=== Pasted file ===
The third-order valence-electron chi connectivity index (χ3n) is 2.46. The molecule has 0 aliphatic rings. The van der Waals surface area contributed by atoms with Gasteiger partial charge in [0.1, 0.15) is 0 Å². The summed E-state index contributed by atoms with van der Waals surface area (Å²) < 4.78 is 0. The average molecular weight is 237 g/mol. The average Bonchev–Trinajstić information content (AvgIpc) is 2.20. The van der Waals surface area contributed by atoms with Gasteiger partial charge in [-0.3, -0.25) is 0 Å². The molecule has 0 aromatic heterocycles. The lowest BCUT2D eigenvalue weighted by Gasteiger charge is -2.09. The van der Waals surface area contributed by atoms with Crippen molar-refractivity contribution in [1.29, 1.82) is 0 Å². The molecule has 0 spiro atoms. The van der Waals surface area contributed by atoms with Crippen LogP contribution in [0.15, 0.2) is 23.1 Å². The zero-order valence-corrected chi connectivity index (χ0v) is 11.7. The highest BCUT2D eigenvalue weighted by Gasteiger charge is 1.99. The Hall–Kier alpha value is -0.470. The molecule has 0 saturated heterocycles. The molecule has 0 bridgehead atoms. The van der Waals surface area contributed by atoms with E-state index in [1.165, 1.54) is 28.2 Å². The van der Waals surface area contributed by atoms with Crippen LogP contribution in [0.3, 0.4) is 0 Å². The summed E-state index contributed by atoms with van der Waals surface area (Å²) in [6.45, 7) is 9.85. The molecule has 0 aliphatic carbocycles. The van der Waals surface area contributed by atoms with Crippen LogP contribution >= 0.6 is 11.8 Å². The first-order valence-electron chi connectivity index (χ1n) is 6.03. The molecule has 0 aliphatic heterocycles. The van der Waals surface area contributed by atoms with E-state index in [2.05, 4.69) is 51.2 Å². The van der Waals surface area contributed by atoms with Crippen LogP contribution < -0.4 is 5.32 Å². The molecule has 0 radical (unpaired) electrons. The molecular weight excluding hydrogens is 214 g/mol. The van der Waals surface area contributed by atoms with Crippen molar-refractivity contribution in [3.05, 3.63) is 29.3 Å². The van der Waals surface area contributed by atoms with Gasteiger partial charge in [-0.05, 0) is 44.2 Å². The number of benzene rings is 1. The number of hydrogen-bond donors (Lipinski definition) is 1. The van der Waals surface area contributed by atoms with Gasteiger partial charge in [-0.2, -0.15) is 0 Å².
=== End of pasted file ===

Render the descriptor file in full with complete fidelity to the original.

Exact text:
The third-order valence-electron chi connectivity index (χ3n) is 2.46. The molecule has 0 aliphatic rings. The van der Waals surface area contributed by atoms with Gasteiger partial charge in [0.1, 0.15) is 0 Å². The summed E-state index contributed by atoms with van der Waals surface area (Å²) < 4.78 is 0. The average molecular weight is 237 g/mol. The average Bonchev–Trinajstić information content (AvgIpc) is 2.20. The van der Waals surface area contributed by atoms with Gasteiger partial charge in [-0.3, -0.25) is 0 Å². The molecule has 0 aromatic heterocycles. The lowest BCUT2D eigenvalue weighted by Gasteiger charge is -2.09. The van der Waals surface area contributed by atoms with Crippen molar-refractivity contribution in [1.29, 1.82) is 0 Å². The molecule has 0 spiro atoms. The van der Waals surface area contributed by atoms with Crippen LogP contribution in [0.15, 0.2) is 23.1 Å². The zero-order valence-corrected chi connectivity index (χ0v) is 11.7. The highest BCUT2D eigenvalue weighted by Gasteiger charge is 1.99. The Hall–Kier alpha value is -0.470. The molecule has 0 saturated heterocycles. The molecule has 0 bridgehead atoms. The van der Waals surface area contributed by atoms with E-state index in [1.165, 1.54) is 28.2 Å². The van der Waals surface area contributed by atoms with Crippen LogP contribution in [0.3, 0.4) is 0 Å². The summed E-state index contributed by atoms with van der Waals surface area (Å²) in [6.45, 7) is 9.85. The molecule has 0 aliphatic carbocycles. The van der Waals surface area contributed by atoms with Crippen LogP contribution >= 0.6 is 11.8 Å². The first-order valence-electron chi connectivity index (χ1n) is 6.03. The molecule has 0 aliphatic heterocycles. The van der Waals surface area contributed by atoms with E-state index in [2.05, 4.69) is 51.2 Å². The van der Waals surface area contributed by atoms with Crippen LogP contribution < -0.4 is 5.32 Å². The molecule has 0 radical (unpaired) electrons. The molecular weight excluding hydrogens is 214 g/mol. The van der Waals surface area contributed by atoms with Crippen molar-refractivity contribution in [3.05, 3.63) is 29.3 Å². The van der Waals surface area contributed by atoms with Gasteiger partial charge in [-0.05, 0) is 44.2 Å². The number of benzene rings is 1. The number of hydrogen-bond donors (Lipinski definition) is 1. The van der Waals surface area contributed by atoms with Gasteiger partial charge in [-0.2, -0.15) is 0 Å².